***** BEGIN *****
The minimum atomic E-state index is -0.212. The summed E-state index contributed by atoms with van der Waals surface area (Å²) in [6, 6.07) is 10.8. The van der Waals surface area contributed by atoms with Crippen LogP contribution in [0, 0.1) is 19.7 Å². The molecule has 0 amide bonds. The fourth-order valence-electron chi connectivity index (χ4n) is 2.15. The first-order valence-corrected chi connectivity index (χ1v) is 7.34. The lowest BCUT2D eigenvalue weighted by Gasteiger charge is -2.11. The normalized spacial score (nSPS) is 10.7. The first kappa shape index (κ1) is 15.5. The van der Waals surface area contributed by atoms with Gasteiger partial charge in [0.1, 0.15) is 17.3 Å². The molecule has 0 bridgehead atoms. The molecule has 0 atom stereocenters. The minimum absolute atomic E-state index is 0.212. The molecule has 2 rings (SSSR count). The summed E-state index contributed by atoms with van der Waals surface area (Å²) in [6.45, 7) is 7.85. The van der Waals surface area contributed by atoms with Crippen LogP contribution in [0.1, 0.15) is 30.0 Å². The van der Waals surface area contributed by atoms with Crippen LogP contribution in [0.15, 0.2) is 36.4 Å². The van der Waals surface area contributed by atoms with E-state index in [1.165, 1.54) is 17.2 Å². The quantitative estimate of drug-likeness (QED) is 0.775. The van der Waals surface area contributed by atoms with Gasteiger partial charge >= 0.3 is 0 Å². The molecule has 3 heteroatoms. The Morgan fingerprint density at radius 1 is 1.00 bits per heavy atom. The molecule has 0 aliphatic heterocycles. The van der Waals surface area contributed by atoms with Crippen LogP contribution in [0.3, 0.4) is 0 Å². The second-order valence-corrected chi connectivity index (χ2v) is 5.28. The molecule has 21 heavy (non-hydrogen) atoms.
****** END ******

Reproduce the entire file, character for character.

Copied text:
The minimum atomic E-state index is -0.212. The summed E-state index contributed by atoms with van der Waals surface area (Å²) in [6, 6.07) is 10.8. The van der Waals surface area contributed by atoms with Crippen LogP contribution in [0, 0.1) is 19.7 Å². The molecule has 0 amide bonds. The fourth-order valence-electron chi connectivity index (χ4n) is 2.15. The first-order valence-corrected chi connectivity index (χ1v) is 7.34. The lowest BCUT2D eigenvalue weighted by Gasteiger charge is -2.11. The normalized spacial score (nSPS) is 10.7. The first kappa shape index (κ1) is 15.5. The van der Waals surface area contributed by atoms with Gasteiger partial charge in [0.1, 0.15) is 17.3 Å². The molecule has 0 bridgehead atoms. The molecule has 0 atom stereocenters. The minimum absolute atomic E-state index is 0.212. The molecule has 2 rings (SSSR count). The summed E-state index contributed by atoms with van der Waals surface area (Å²) in [6.45, 7) is 7.85. The van der Waals surface area contributed by atoms with Crippen LogP contribution in [0.1, 0.15) is 30.0 Å². The van der Waals surface area contributed by atoms with Crippen LogP contribution in [0.15, 0.2) is 36.4 Å². The van der Waals surface area contributed by atoms with E-state index in [1.165, 1.54) is 17.2 Å². The quantitative estimate of drug-likeness (QED) is 0.775. The van der Waals surface area contributed by atoms with Gasteiger partial charge >= 0.3 is 0 Å². The molecule has 3 heteroatoms. The Morgan fingerprint density at radius 1 is 1.00 bits per heavy atom. The molecule has 0 aliphatic heterocycles. The van der Waals surface area contributed by atoms with Crippen LogP contribution in [0.3, 0.4) is 0 Å². The second-order valence-corrected chi connectivity index (χ2v) is 5.28. The molecule has 21 heavy (non-hydrogen) atoms.